The number of homes sold in March soared past February’s mark by 35.7% and was up 6% from March of 2009. This puts the Transactions Per Month (TPM) Index at 308, up one tick from last month. This month on month increase, which was to expected given the sour weather the Valley experienced in February, is still tempered by another year on year decrease in the Transaction Per Year (TPY) Index. Couple this with an ever increasing Active Monthly Inventory (SAI) and we’ve got a market that can only be called fragile.
The sore spot for the Mahoning Valley continues to be it’s stratospheric absorption rate. Raw figures for March showed a 3.9% increase over February to 13.8 months. This put the Absorption Rate Index (ARI) at 13.1 months, another all-time high for the index which a year ago sat at 12.0 months. There appears to be no end in sight as a new wave of foreclosures is expected in the coming year or so.
A very bright spot, however, does shines in March’s pending homes figure of 479. This is 156 units over the pending homes sales in February, an increase of nearly 33%. A high pending sale figure is usually seen as an indicator of increased future sales. We don’t know from our data, however, how many of those pending sales are ‘land contract’ sales which won’t close for a year or so, or ‘pending short sales,’ which may never reach the closing table.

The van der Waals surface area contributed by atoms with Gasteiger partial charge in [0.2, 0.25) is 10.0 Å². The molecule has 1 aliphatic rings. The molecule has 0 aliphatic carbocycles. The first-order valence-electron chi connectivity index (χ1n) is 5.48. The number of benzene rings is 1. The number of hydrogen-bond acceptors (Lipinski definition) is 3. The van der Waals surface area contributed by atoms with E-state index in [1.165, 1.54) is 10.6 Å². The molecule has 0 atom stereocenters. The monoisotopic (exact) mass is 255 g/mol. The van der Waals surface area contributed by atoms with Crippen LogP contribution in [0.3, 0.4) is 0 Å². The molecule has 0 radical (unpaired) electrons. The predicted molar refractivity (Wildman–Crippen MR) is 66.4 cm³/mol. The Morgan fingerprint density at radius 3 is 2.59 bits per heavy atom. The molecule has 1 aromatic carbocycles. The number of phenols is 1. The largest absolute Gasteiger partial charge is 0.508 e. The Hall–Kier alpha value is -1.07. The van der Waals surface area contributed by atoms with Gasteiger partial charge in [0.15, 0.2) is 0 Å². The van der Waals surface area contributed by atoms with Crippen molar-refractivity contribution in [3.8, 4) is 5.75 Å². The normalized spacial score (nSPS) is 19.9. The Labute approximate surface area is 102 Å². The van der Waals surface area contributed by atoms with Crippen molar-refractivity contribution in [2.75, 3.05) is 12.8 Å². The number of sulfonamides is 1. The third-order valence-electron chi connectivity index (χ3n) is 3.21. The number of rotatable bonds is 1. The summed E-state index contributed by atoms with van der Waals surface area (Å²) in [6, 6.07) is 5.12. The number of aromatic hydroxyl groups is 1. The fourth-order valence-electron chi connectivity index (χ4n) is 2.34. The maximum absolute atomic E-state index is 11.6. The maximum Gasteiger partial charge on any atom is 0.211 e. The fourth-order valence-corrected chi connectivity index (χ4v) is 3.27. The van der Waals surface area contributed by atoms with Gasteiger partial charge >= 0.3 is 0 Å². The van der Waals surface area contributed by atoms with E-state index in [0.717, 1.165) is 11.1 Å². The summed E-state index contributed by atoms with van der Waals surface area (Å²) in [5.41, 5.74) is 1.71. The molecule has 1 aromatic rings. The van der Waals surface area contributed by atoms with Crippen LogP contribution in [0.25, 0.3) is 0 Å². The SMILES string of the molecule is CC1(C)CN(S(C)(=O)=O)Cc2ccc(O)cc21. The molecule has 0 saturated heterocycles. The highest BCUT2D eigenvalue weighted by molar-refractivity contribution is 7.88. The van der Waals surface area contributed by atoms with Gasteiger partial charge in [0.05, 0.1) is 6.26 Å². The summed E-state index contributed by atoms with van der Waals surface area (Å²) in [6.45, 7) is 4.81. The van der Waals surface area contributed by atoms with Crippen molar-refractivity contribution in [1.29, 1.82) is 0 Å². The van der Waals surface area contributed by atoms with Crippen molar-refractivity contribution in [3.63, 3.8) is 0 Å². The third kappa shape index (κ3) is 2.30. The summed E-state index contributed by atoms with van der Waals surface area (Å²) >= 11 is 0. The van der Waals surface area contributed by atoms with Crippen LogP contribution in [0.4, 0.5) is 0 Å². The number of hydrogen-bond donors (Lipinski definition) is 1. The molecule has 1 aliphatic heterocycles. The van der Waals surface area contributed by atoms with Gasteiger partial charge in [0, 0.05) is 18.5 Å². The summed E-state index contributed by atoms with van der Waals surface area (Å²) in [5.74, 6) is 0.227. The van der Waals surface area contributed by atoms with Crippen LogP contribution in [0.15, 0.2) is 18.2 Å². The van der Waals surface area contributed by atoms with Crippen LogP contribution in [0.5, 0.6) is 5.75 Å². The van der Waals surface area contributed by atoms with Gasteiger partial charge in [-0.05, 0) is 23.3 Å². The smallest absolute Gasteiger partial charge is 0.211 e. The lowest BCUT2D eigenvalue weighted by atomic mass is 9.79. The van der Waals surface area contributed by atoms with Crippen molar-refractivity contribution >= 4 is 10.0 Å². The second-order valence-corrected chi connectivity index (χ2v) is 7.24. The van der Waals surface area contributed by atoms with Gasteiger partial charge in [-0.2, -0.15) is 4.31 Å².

Many economists believe our reviving housing market is skating on very thin ice. The federal tax credit program will end at the end of April, the Federal Housing Administration is tightening the screws on its minimum standards, and the Fed plans to end it’s 1.25 trillion dollar mortgage-bond-purchase program in just a few days. This perfect storm of lower incentive to buy, tighter credit, and increasing interest rates may be a looming disaster for our effete housing market here in the Valley.
Other economists think, however, that the psyche of America’s consumer has changed. Gains in the stock market and elsewhere have made them feel that the recovery is under way and it’s safe to go out and spend again. Even here in our own Valley we have seen a net gain of over 4,500 new jobs since January 1, with more on the horizon.
Will improved consumer confidence and lower unemployment be enough to see us through? Stay tuned!